The actress cast as Hermia left the production a week prior to opening, as did the first understudy. De Havilland was ready and waiting. Then, alongside some A-list Warner Brothers talent, including James Cagney and a young, screechy Mickey Rooney, she came off fantastically well in the 1935 Reinhardt “Midsummer” film version. Eager to learn the trade, she found out how to find cinematographer Hal Mohr’s silvery light to her advantage, how to modulate a theatrical performance for the camera, how to blend precise technique (and, in her case, a gorgeous, melodious speaking voice) with just enough spontaneity and a sexy sort of ardor.

In her seven Warner Brothers films opposite Errol Flynn, that spontaneity became a long flirtation walk on screen, starting with “Captain Blood” (1935). They were delightful together. Flynn claimed they had an affair; she claimed they desired it, but never saw it through. (“A rascal,” she called him.) In a 2006 interview, de Havilland recalled testing for “Captain Blood” when she was still 18, and Flynn was 25.

Away from the cameras, he asked her: “What do you want out of life?” Nobody had ever asked her that question.

“I would like respect for difficult work, well done,” she replied. Flynn responded with what he wanted, which according to de Havilland, was simpler: “success.” And she thought to herself: “But that’s not enough.”

She didn’t give up on the movies after the first of her two marriages, and in 1953, reoriented her life toward Paris. But de Havilland had had it with the Hollywood lifestyle and finagling and obstacles. It seems strange, always, to realize that a lot of our first moviegoing encounters with great stars, who happen also to be great talents, are all about the schlock. In my case, with de Havilland, it was probably “Airport ’77” as a kid I saw every movie with the word “Airport” in it. Even there, she’s good, acting up a polished, imperious storm in a tin tube of a set designed to be a jumbo jet at the bottom of the sea.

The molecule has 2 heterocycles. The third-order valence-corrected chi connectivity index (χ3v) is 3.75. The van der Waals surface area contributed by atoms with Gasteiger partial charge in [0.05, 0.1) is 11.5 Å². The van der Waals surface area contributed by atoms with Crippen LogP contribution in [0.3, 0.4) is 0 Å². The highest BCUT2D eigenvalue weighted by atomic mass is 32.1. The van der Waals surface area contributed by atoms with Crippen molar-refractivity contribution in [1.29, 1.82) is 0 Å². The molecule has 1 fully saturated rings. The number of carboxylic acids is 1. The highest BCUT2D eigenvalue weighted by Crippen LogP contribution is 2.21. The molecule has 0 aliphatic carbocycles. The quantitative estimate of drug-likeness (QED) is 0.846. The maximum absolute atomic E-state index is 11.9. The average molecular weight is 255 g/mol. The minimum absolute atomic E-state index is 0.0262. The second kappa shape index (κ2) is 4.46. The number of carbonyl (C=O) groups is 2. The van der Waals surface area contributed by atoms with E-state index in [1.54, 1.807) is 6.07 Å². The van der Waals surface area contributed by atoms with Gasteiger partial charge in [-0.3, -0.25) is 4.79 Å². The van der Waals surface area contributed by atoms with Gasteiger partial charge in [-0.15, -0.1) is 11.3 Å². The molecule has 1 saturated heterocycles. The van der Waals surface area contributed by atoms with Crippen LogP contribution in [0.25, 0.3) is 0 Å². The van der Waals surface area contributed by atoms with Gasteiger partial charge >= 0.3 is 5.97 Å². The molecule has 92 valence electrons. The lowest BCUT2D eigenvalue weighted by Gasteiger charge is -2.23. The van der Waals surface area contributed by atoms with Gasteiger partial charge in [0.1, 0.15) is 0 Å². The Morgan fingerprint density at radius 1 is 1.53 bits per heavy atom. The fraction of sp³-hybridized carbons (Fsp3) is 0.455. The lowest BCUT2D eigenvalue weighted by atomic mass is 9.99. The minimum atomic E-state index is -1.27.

There are so many discoveries to be made or remade with de Havilland’s career, outside of her most famous benchmarks. Yes, she miraculously found a way to humanize and dramatize the interior longing of Melanie in that snake pit of controversy known as “Gone With the Wind.” It will always be difficult to beat “The Heiress” for a dazzling activation of a potentially passive object of potential pity, two “potentional”s brilliantly sidestepped by de Havilland.

It’s also worth seeking out her earlier performances. In director Raoul Walsh’s “Strawberry Blonde” (1941), she plays a suffragette opposite James Cagney’s testy but gradually smitten boxer. Their chemistry is as mysterious and obvious as it was with de Havilland and Errol Flynn. Or seek out “It’s Love I’m After” (1937), a brittle, high-style screwball comedy, in which she and Bette Davis and Leslie Howard work in sly harmony in a movie all about romantic dissonance.

I nearly forgot to state the obvious: She’s a peerless Maid Marian in “The Adventures of Robin Hood” (1938). But of course she made perfect stylistic sense in historical fiction. De Havilland seemed to step straight out of whatever era she was charged with bringing to life. Her birth predated the 1918 global pandemic by two years and her death came in the middle of another one. She lived history, and made it in Hollywood, and lived her own kind of stardom — which was really more about seeking her fulfillment as an artist.